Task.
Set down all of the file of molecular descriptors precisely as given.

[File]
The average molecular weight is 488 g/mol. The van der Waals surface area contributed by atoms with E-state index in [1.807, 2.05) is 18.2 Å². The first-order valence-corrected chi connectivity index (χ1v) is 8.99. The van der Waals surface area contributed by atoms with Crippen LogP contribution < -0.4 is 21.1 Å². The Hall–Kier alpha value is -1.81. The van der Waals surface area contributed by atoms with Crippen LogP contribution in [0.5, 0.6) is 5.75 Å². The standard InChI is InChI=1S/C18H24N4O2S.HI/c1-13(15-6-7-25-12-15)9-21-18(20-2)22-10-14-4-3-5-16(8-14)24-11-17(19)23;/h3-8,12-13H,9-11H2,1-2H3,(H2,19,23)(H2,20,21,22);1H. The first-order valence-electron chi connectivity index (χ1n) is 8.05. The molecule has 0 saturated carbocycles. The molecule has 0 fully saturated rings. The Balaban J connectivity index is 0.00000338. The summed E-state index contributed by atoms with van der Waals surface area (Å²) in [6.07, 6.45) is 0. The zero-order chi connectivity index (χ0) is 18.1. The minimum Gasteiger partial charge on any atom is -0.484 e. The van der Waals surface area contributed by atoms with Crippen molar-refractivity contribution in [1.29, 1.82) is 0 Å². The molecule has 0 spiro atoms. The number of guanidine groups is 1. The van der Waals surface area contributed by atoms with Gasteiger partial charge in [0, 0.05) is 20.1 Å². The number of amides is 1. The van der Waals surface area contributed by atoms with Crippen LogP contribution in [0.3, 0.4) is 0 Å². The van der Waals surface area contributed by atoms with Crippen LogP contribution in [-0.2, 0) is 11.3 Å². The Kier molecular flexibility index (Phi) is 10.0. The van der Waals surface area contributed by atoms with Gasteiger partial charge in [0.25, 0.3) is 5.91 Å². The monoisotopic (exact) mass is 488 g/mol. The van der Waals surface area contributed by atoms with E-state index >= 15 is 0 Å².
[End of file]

The average molecular weight is 488 g/mol. The van der Waals surface area contributed by atoms with E-state index in [1.807, 2.05) is 18.2 Å². The first-order valence-corrected chi connectivity index (χ1v) is 8.99. The van der Waals surface area contributed by atoms with Crippen LogP contribution < -0.4 is 21.1 Å². The Hall–Kier alpha value is -1.81. The van der Waals surface area contributed by atoms with Crippen LogP contribution in [0.5, 0.6) is 5.75 Å². The standard InChI is InChI=1S/C18H24N4O2S.HI/c1-13(15-6-7-25-12-15)9-21-18(20-2)22-10-14-4-3-5-16(8-14)24-11-17(19)23;/h3-8,12-13H,9-11H2,1-2H3,(H2,19,23)(H2,20,21,22);1H. The first-order valence-electron chi connectivity index (χ1n) is 8.05. The molecule has 0 saturated carbocycles. The molecule has 0 fully saturated rings. The Balaban J connectivity index is 0.00000338. The summed E-state index contributed by atoms with van der Waals surface area (Å²) in [6.07, 6.45) is 0. The zero-order chi connectivity index (χ0) is 18.1. The minimum Gasteiger partial charge on any atom is -0.484 e. The van der Waals surface area contributed by atoms with Crippen molar-refractivity contribution in [1.29, 1.82) is 0 Å². The molecule has 0 spiro atoms. The number of guanidine groups is 1. The van der Waals surface area contributed by atoms with Gasteiger partial charge in [0, 0.05) is 20.1 Å². The number of amides is 1. The van der Waals surface area contributed by atoms with Crippen LogP contribution in [0.3, 0.4) is 0 Å². The van der Waals surface area contributed by atoms with Crippen LogP contribution in [-0.2, 0) is 11.3 Å². The Kier molecular flexibility index (Phi) is 10.0. The van der Waals surface area contributed by atoms with Gasteiger partial charge in [0.25, 0.3) is 5.91 Å². The monoisotopic (exact) mass is 488 g/mol. The van der Waals surface area contributed by atoms with E-state index >= 15 is 0 Å².